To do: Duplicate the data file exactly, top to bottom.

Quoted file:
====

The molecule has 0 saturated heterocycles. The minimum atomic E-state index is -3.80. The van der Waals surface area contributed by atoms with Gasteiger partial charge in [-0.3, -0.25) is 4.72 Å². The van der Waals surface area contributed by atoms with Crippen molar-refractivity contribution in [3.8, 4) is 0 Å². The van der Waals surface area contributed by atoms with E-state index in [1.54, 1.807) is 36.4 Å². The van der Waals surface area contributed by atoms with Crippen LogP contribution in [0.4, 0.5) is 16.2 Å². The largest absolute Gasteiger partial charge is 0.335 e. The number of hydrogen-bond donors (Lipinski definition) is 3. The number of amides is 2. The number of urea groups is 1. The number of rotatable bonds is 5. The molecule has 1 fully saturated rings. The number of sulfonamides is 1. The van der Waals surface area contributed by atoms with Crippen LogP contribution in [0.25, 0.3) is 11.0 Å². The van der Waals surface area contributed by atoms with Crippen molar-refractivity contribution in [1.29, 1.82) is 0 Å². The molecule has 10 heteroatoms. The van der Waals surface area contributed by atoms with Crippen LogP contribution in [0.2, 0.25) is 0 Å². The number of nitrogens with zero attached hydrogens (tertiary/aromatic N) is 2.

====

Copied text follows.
The molecule has 0 saturated heterocycles. The minimum atomic E-state index is -3.80. The van der Waals surface area contributed by atoms with Gasteiger partial charge in [-0.3, -0.25) is 4.72 Å². The van der Waals surface area contributed by atoms with Crippen molar-refractivity contribution in [3.8, 4) is 0 Å². The van der Waals surface area contributed by atoms with E-state index in [1.54, 1.807) is 36.4 Å². The van der Waals surface area contributed by atoms with Crippen LogP contribution in [0.4, 0.5) is 16.2 Å². The largest absolute Gasteiger partial charge is 0.335 e. The number of hydrogen-bond donors (Lipinski definition) is 3. The number of amides is 2. The number of urea groups is 1. The number of rotatable bonds is 5. The molecule has 1 fully saturated rings. The number of sulfonamides is 1. The van der Waals surface area contributed by atoms with Crippen LogP contribution in [0.25, 0.3) is 11.0 Å². The van der Waals surface area contributed by atoms with Crippen molar-refractivity contribution in [1.29, 1.82) is 0 Å². The molecule has 10 heteroatoms. The van der Waals surface area contributed by atoms with Crippen LogP contribution in [0.2, 0.25) is 0 Å². The number of nitrogens with zero attached hydrogens (tertiary/aromatic N) is 2.